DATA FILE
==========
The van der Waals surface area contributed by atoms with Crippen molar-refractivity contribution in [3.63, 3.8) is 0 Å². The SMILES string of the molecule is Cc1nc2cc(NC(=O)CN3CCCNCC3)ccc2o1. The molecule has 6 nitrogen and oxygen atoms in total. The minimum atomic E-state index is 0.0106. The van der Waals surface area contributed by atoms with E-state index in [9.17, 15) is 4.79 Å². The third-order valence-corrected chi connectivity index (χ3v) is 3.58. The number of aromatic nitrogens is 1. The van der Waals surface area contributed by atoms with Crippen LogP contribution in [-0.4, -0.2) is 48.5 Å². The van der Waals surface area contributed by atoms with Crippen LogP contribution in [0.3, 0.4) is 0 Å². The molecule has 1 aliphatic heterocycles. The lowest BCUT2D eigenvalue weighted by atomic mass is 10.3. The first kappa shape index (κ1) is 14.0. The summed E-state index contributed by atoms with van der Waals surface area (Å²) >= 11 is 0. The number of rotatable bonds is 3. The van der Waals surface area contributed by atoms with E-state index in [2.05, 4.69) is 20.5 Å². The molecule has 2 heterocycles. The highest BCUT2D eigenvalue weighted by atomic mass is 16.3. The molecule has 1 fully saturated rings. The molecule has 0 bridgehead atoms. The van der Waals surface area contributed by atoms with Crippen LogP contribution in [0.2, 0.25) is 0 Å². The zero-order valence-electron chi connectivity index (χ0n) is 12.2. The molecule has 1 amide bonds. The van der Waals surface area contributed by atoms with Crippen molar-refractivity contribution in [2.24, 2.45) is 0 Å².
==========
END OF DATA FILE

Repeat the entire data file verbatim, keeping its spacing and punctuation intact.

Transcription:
The van der Waals surface area contributed by atoms with Crippen molar-refractivity contribution in [3.63, 3.8) is 0 Å². The SMILES string of the molecule is Cc1nc2cc(NC(=O)CN3CCCNCC3)ccc2o1. The molecule has 6 nitrogen and oxygen atoms in total. The minimum atomic E-state index is 0.0106. The van der Waals surface area contributed by atoms with E-state index in [9.17, 15) is 4.79 Å². The third-order valence-corrected chi connectivity index (χ3v) is 3.58. The number of aromatic nitrogens is 1. The van der Waals surface area contributed by atoms with Crippen LogP contribution in [-0.4, -0.2) is 48.5 Å². The van der Waals surface area contributed by atoms with Crippen LogP contribution in [0.3, 0.4) is 0 Å². The molecule has 1 aliphatic heterocycles. The lowest BCUT2D eigenvalue weighted by atomic mass is 10.3. The first kappa shape index (κ1) is 14.0. The summed E-state index contributed by atoms with van der Waals surface area (Å²) >= 11 is 0. The number of rotatable bonds is 3. The van der Waals surface area contributed by atoms with E-state index in [2.05, 4.69) is 20.5 Å². The molecule has 2 heterocycles. The highest BCUT2D eigenvalue weighted by atomic mass is 16.3. The molecule has 1 fully saturated rings. The molecule has 0 bridgehead atoms. The van der Waals surface area contributed by atoms with Crippen LogP contribution in [0.2, 0.25) is 0 Å². The zero-order valence-electron chi connectivity index (χ0n) is 12.2. The molecule has 1 amide bonds. The van der Waals surface area contributed by atoms with Crippen molar-refractivity contribution in [2.24, 2.45) is 0 Å².